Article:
Examination of metaphysical and epistemological problems from the works of Descartes, Spinoza, Leibniz, Locke, Berkeley, Hume, and Kant.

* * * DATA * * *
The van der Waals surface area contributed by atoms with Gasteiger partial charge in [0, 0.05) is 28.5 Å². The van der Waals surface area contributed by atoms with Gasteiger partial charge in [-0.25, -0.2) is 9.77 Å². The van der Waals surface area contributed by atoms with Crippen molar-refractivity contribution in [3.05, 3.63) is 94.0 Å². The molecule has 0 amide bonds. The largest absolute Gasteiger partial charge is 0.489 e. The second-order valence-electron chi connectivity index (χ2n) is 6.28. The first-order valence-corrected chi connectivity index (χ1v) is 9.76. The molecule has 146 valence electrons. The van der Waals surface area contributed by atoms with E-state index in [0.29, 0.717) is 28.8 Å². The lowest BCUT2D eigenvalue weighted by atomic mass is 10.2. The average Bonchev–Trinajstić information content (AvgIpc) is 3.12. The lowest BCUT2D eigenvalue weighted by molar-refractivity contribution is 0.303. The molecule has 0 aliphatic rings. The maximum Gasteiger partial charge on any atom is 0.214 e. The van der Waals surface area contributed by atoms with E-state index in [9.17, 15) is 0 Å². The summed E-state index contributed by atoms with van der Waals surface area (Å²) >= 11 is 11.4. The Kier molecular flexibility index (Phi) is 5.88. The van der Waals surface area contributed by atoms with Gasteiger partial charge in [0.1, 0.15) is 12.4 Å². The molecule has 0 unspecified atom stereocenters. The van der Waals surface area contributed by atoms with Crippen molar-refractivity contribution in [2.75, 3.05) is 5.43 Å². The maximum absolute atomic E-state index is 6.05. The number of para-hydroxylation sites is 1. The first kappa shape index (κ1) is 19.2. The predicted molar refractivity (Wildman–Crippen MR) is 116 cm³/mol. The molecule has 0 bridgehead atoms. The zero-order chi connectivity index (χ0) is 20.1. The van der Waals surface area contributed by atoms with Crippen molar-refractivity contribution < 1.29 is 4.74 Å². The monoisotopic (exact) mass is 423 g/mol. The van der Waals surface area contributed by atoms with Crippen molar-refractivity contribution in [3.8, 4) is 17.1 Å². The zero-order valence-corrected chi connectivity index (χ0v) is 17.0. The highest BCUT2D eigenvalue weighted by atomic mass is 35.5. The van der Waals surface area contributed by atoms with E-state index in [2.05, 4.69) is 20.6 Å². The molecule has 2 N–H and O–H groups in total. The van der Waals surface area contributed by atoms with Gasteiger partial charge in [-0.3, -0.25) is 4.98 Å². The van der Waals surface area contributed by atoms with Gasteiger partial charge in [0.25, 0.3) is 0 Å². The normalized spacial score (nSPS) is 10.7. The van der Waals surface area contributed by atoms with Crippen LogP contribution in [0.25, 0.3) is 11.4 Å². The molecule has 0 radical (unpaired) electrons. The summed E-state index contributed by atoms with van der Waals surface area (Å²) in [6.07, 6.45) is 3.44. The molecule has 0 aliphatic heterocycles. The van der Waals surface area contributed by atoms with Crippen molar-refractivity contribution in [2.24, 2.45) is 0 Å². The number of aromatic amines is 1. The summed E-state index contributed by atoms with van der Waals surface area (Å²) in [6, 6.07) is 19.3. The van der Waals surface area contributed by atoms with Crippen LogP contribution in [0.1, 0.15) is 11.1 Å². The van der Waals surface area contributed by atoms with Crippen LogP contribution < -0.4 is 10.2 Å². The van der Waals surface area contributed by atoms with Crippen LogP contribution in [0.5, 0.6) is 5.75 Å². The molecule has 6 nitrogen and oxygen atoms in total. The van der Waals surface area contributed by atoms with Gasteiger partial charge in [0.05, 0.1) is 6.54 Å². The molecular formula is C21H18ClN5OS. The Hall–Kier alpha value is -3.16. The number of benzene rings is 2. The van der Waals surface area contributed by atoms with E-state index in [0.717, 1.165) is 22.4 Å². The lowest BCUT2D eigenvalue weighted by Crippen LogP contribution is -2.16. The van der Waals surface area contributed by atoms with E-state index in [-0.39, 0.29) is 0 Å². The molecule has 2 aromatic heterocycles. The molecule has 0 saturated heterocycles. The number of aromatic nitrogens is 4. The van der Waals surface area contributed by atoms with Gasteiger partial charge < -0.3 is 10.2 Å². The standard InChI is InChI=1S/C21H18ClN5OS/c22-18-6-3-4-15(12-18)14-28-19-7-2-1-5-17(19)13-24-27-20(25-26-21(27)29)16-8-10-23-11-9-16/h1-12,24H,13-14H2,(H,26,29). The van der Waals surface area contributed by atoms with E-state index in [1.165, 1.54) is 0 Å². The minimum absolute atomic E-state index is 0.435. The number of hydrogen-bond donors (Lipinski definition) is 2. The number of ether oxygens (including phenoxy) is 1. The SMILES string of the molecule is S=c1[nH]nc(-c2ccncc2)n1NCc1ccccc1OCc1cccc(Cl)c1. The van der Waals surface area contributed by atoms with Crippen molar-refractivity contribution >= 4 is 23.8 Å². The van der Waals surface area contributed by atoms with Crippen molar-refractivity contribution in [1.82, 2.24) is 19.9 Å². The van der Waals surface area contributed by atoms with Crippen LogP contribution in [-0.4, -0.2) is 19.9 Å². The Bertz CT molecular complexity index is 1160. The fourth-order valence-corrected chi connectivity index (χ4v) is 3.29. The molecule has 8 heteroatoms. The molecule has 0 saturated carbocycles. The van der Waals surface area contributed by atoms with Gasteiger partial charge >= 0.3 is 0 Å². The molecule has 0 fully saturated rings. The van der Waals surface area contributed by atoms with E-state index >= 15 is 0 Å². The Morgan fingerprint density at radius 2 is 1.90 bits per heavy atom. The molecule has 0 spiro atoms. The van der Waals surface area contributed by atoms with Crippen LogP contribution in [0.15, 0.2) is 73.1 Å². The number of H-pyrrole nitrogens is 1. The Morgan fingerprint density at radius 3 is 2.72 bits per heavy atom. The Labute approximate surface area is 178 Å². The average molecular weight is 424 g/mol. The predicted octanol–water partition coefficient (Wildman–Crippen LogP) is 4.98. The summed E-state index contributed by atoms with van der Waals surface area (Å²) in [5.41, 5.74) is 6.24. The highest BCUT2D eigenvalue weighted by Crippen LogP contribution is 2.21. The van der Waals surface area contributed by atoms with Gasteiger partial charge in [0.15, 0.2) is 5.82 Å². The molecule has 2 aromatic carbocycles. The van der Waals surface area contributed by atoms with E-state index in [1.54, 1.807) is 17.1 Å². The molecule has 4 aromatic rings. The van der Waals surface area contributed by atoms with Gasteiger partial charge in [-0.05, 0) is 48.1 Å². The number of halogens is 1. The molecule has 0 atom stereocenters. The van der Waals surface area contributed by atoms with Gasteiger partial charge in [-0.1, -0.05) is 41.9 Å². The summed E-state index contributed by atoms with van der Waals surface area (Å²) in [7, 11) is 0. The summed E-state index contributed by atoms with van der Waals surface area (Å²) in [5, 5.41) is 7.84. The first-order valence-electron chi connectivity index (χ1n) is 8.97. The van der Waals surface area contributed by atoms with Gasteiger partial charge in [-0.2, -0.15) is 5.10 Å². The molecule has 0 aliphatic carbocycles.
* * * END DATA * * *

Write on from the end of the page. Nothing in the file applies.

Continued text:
Between the late sixteenth and late eighteenth centuries, political and scientific revolutions would stamp Europe with what we can now recognize as the hallmarks of modernity. Philosophers not only struggled to understand the changes taking place around them, they were also crucial actors in forming the new intellectual and social world. This course will survey the development of philosophy in the early modern period. We will study in some detail philosophical texts from both the so-called "rationalist" and "empiricist" traditions and conclude with an examination of Immanuel Kant's critique and synthesis of these traditions in his Critique of Pure Reason. While we shall focus on metaphysical and epistemological questions and their implications for scientific inquiry, we shall also touch upon questions of ethics, politics, and medicine. This course will have three goals: 1) to understand the texts themselves and their place within each philosopher's intellectual development; 2) to understand the interrelations of the texts and their place in the development of philosophy in this period; and 3) to glimpse the place of philosophy within the complex intellectual and social world of the time. TEXT: "Modern Philosophy: An Anthology of Primary Sources", Ariew and Watkins, eds.
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